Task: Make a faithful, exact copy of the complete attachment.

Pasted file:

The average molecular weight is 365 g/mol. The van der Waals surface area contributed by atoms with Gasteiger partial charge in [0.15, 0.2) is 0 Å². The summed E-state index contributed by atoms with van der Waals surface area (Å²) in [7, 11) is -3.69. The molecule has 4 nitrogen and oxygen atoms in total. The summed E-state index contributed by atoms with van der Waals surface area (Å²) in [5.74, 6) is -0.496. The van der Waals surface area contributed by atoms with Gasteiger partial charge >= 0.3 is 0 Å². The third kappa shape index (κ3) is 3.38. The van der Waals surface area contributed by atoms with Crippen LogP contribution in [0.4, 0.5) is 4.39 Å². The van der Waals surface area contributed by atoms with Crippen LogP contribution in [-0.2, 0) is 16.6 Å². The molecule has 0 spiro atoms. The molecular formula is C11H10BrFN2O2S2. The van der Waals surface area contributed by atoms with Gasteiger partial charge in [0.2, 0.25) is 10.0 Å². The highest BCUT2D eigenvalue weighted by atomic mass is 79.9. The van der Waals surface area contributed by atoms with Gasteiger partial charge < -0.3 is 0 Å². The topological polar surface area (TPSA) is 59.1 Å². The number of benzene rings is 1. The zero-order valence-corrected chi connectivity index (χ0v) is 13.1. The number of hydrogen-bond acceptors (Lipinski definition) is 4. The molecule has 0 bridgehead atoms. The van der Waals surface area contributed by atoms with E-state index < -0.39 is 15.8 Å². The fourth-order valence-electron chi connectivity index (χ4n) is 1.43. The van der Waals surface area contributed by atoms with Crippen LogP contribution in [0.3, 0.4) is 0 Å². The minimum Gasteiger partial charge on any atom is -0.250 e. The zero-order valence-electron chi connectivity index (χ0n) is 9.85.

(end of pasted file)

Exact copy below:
The average molecular weight is 365 g/mol. The van der Waals surface area contributed by atoms with Gasteiger partial charge in [0.15, 0.2) is 0 Å². The summed E-state index contributed by atoms with van der Waals surface area (Å²) in [7, 11) is -3.69. The molecule has 4 nitrogen and oxygen atoms in total. The summed E-state index contributed by atoms with van der Waals surface area (Å²) in [5.74, 6) is -0.496. The van der Waals surface area contributed by atoms with Gasteiger partial charge >= 0.3 is 0 Å². The third kappa shape index (κ3) is 3.38. The van der Waals surface area contributed by atoms with Crippen LogP contribution in [0.4, 0.5) is 4.39 Å². The van der Waals surface area contributed by atoms with Crippen LogP contribution in [-0.2, 0) is 16.6 Å². The molecule has 0 spiro atoms. The molecular formula is C11H10BrFN2O2S2. The van der Waals surface area contributed by atoms with Gasteiger partial charge in [0.2, 0.25) is 10.0 Å². The highest BCUT2D eigenvalue weighted by atomic mass is 79.9. The van der Waals surface area contributed by atoms with Gasteiger partial charge < -0.3 is 0 Å². The topological polar surface area (TPSA) is 59.1 Å². The number of benzene rings is 1. The zero-order valence-corrected chi connectivity index (χ0v) is 13.1. The number of hydrogen-bond acceptors (Lipinski definition) is 4. The molecule has 0 bridgehead atoms. The van der Waals surface area contributed by atoms with E-state index < -0.39 is 15.8 Å². The fourth-order valence-electron chi connectivity index (χ4n) is 1.43. The van der Waals surface area contributed by atoms with Crippen LogP contribution in [0.3, 0.4) is 0 Å². The minimum Gasteiger partial charge on any atom is -0.250 e. The zero-order valence-electron chi connectivity index (χ0n) is 9.85.